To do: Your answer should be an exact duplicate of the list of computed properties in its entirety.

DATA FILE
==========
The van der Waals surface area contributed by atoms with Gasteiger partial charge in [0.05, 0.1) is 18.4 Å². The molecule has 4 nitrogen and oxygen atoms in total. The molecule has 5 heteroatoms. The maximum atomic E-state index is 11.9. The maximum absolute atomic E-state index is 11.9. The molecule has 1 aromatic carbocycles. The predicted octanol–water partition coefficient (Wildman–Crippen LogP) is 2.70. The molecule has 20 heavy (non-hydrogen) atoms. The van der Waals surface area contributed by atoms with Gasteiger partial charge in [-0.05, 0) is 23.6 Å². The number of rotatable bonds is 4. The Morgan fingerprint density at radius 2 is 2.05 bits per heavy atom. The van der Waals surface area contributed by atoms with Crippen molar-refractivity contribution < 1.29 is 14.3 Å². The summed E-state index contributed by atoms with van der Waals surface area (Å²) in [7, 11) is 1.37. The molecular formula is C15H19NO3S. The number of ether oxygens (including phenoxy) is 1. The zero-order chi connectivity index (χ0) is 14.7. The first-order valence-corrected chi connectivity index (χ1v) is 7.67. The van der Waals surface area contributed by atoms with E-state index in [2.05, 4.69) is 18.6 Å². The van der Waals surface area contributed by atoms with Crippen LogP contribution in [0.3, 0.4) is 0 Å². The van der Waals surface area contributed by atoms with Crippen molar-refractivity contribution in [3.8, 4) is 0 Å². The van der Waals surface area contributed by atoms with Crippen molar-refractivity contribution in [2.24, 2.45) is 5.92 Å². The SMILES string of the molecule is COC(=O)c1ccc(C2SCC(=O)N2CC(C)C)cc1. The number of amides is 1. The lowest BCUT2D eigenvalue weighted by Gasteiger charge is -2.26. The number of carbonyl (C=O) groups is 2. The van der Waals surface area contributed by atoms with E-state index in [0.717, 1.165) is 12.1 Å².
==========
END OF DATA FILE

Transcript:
The van der Waals surface area contributed by atoms with Gasteiger partial charge in [0.05, 0.1) is 18.4 Å². The molecule has 4 nitrogen and oxygen atoms in total. The molecule has 5 heteroatoms. The maximum atomic E-state index is 11.9. The maximum absolute atomic E-state index is 11.9. The molecule has 1 aromatic carbocycles. The predicted octanol–water partition coefficient (Wildman–Crippen LogP) is 2.70. The molecule has 20 heavy (non-hydrogen) atoms. The van der Waals surface area contributed by atoms with Gasteiger partial charge in [-0.05, 0) is 23.6 Å². The number of rotatable bonds is 4. The Morgan fingerprint density at radius 2 is 2.05 bits per heavy atom. The van der Waals surface area contributed by atoms with Crippen molar-refractivity contribution < 1.29 is 14.3 Å². The summed E-state index contributed by atoms with van der Waals surface area (Å²) in [7, 11) is 1.37. The molecular formula is C15H19NO3S. The number of ether oxygens (including phenoxy) is 1. The zero-order chi connectivity index (χ0) is 14.7. The first-order valence-corrected chi connectivity index (χ1v) is 7.67. The van der Waals surface area contributed by atoms with E-state index in [2.05, 4.69) is 18.6 Å². The van der Waals surface area contributed by atoms with Crippen LogP contribution in [0.3, 0.4) is 0 Å². The van der Waals surface area contributed by atoms with Crippen molar-refractivity contribution in [3.8, 4) is 0 Å². The van der Waals surface area contributed by atoms with Crippen molar-refractivity contribution in [2.24, 2.45) is 5.92 Å². The SMILES string of the molecule is COC(=O)c1ccc(C2SCC(=O)N2CC(C)C)cc1. The number of amides is 1. The lowest BCUT2D eigenvalue weighted by Gasteiger charge is -2.26. The number of carbonyl (C=O) groups is 2. The van der Waals surface area contributed by atoms with E-state index in [0.717, 1.165) is 12.1 Å².